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Oct

Recent Vintage Review: Liberté

   Posted by: Jim   in Board games, Reviews

Two weeks ago I had the pleasure of participating in That Board Gaming Thing, an invitational board game convention that takes place right here in the Research Triangle area of North Carolina. While I didn’t manage to play any (except one) of the hot games, I did play a number of fairly recent games, many of which were new to me. Over the next few days, I’ll be posting some short reviews of these games, and perhaps some others throughout October. The ranking system I’ll be using is based on the Sound Opinions system of Buy It/Burn It/Trash It, but instead: Buy It/Borrow It/Trash It.


(Image courtesy of moonblogger@BoardGameGeek)

The first game I played at the con was Liberté. It’s an older game (2001) by Martin Wallace, and recently republished by Valley Games. It covers the period from the start of the French Revolution to Napoleon’s rise to power. At its heart it’s an election game, played over four rounds. You collect cards which either allow you to place markers in regions on the board and hence build influence in one of three factions, or allow you to perform special actions, such as remove other players’ markers from the board. You may also reserve some of the cards, which allow you to push more influence to break ties.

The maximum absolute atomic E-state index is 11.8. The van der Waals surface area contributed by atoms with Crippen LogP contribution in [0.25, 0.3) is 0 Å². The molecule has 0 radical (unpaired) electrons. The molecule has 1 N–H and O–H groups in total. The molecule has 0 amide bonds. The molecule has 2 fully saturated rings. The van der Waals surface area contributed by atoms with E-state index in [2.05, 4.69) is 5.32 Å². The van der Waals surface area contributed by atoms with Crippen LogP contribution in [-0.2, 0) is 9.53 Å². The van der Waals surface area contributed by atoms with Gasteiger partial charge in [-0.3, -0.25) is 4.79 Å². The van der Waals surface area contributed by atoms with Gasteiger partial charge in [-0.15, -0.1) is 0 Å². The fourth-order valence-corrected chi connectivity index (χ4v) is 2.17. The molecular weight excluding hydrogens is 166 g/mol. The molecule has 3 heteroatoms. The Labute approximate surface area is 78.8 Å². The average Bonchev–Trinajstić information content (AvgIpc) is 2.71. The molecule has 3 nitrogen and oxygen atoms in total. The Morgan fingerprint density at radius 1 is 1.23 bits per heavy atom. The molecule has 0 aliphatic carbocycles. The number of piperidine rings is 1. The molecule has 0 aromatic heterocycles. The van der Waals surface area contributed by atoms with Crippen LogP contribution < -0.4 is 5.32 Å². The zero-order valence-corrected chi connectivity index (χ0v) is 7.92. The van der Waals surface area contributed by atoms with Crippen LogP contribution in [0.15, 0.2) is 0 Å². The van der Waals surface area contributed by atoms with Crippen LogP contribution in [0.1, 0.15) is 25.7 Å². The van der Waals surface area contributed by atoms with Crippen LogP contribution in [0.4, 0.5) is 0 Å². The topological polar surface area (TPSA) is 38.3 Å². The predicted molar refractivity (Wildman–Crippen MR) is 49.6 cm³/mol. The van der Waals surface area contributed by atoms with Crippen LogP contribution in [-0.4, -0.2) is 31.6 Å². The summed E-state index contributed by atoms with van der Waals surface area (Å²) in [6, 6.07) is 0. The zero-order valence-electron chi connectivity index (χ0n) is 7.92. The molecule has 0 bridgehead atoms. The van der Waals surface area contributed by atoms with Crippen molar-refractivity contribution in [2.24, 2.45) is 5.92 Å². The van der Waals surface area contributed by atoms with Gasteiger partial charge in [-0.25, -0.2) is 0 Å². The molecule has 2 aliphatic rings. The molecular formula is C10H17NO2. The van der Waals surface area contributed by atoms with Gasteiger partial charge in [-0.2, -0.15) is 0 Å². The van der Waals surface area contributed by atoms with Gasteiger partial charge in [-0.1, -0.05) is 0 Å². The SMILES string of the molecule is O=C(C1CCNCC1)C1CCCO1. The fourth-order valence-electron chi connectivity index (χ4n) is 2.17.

At the end of each round, you determine which player has the most influence in each space (if possible, breaking ties by using the cards mentioned above). The faction that wins that space gets one vote in the election, and that player gets a marker indicating their influence in that faction. Note that factions are not tied to an individual players. So you, as a player, could be pushing for the royalist faction (white) in one space, while pushing for the moderates (blue) in another space, or the extremists (red) in a third.

Your main goal is to score points by having the most influence in the faction that wins the election (i.e. has the most overall influence) each round. There are also subgoals that score points such as having majority control of the minority party, or majority control of the army, or majority control in certain regions. In general, the player with the most points wins.

I could see the draw of the game, and maybe with a few more plays I might be able to grok it. But in general it felt like there was too much going on — too many spaces to keep track of, and in a way, too many options to consider. So while I suspect once I get to know it a little better I might enjoy it more, for a pick-up game it didn’t work for me. On the other hand, Stefan Feld fans would probably enjoy it a lot.

Final verdict: Borrow It.

This entry was posted on Tuesday, October 1st, 2013 at 6:49 pm and is filed under Board games, Reviews. You can follow any responses to this entry through the RSS 2.0 feed. You can leave a response, or trackback from your own site.

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